Hana: It can be it depends on the species furbo neon balada so they put their seeds in these structures called anther carps so basically the way the flower looks has its own stamina there's ahead and there's a bunch of Flowers you just like 10 to 15 Flowers each flower will make anantha carp which is just a little structure and inside that structure was a seed and so based on in my lab actually they didn't previous study and they look to see if these structures could float in saltwater and they can for like months.


Interviewer: Oh so they would maybe leave the island.


Hana: So what we think is probably that seeds from the mainland got into the water and were carried down to the islands.


Interviewer: Right okay so then that would count as its colonization.


Hana: Yeah Exactly.


Interviewer: Interesting.


Hana: But because of that that's one reason why bromion blada could could have been prone to founder effect 'cause if you have one seed that's one individual colonizing that island.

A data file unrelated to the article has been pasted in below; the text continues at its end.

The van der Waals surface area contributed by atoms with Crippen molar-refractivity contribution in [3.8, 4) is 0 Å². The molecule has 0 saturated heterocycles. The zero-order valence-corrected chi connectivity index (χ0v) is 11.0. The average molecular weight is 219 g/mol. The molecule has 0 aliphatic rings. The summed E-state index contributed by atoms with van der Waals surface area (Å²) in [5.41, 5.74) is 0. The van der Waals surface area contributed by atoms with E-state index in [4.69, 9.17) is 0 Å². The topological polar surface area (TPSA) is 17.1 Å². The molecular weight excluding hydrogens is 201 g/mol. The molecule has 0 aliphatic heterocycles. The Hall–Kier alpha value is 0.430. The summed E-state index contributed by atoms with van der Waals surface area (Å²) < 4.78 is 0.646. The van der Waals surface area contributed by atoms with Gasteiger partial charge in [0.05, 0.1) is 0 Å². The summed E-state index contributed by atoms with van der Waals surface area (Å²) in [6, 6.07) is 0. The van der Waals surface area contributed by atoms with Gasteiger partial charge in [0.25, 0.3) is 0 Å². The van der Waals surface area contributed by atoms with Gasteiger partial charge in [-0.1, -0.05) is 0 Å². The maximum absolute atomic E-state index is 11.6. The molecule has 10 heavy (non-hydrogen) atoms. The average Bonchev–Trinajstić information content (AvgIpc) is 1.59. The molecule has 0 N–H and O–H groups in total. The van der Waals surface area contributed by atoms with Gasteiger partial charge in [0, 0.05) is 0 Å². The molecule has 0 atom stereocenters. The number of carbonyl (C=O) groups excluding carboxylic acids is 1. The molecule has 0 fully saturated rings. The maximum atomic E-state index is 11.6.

Interviewer: Right yeah that's interesting um so how were you measuring the genetic diversity of these plant species?


Hana: So I took leaf tissue and then we extracted DNA and then we had nine genes that we sequenced using Sanger sequencing and then so we were just looking so we had about five individuals per population we had a bunch of different mainland populations and then populations on the islands member 5 individuals for population per populations so we could look at each gene and see differences between individuals of the same population see if they had different versions of those genes to sort of get an idea of their genetic diversity.


Interviewer: Interesting okay um so you sound pretty passionate about this topic which is fair is very interesting but what specifically makes you passionate about this area of study?